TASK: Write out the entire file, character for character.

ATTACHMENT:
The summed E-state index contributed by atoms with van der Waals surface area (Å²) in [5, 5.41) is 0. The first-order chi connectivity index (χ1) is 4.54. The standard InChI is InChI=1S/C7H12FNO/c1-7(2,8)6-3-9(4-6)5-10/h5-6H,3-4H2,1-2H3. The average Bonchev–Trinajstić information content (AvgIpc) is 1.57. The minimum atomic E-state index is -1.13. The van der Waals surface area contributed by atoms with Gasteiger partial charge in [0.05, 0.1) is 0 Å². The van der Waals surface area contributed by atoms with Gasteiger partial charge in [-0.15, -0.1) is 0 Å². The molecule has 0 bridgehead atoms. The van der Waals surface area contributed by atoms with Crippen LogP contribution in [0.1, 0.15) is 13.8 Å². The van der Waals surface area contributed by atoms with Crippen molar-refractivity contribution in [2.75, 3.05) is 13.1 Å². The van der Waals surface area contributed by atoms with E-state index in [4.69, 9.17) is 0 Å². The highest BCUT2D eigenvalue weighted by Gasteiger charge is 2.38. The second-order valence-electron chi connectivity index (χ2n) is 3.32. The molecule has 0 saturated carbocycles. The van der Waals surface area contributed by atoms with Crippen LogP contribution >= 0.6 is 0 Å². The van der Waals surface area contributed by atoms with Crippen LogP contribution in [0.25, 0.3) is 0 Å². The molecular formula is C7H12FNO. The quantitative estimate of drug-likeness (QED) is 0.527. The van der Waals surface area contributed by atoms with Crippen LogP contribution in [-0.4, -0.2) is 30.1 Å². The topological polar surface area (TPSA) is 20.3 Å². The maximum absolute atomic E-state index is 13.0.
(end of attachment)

The summed E-state index contributed by atoms with van der Waals surface area (Å²) in [5, 5.41) is 0. The first-order chi connectivity index (χ1) is 4.54. The standard InChI is InChI=1S/C7H12FNO/c1-7(2,8)6-3-9(4-6)5-10/h5-6H,3-4H2,1-2H3. The average Bonchev–Trinajstić information content (AvgIpc) is 1.57. The minimum atomic E-state index is -1.13. The van der Waals surface area contributed by atoms with Gasteiger partial charge in [0.05, 0.1) is 0 Å². The van der Waals surface area contributed by atoms with Gasteiger partial charge in [-0.15, -0.1) is 0 Å². The molecule has 0 bridgehead atoms. The van der Waals surface area contributed by atoms with Crippen LogP contribution in [0.1, 0.15) is 13.8 Å². The van der Waals surface area contributed by atoms with Crippen molar-refractivity contribution in [2.75, 3.05) is 13.1 Å². The van der Waals surface area contributed by atoms with E-state index in [4.69, 9.17) is 0 Å². The highest BCUT2D eigenvalue weighted by Gasteiger charge is 2.38. The second-order valence-electron chi connectivity index (χ2n) is 3.32. The molecule has 0 saturated carbocycles. The van der Waals surface area contributed by atoms with Crippen LogP contribution >= 0.6 is 0 Å². The van der Waals surface area contributed by atoms with Crippen LogP contribution in [0.25, 0.3) is 0 Å². The molecular formula is C7H12FNO. The quantitative estimate of drug-likeness (QED) is 0.527. The van der Waals surface area contributed by atoms with Crippen LogP contribution in [-0.4, -0.2) is 30.1 Å². The topological polar surface area (TPSA) is 20.3 Å². The maximum absolute atomic E-state index is 13.0.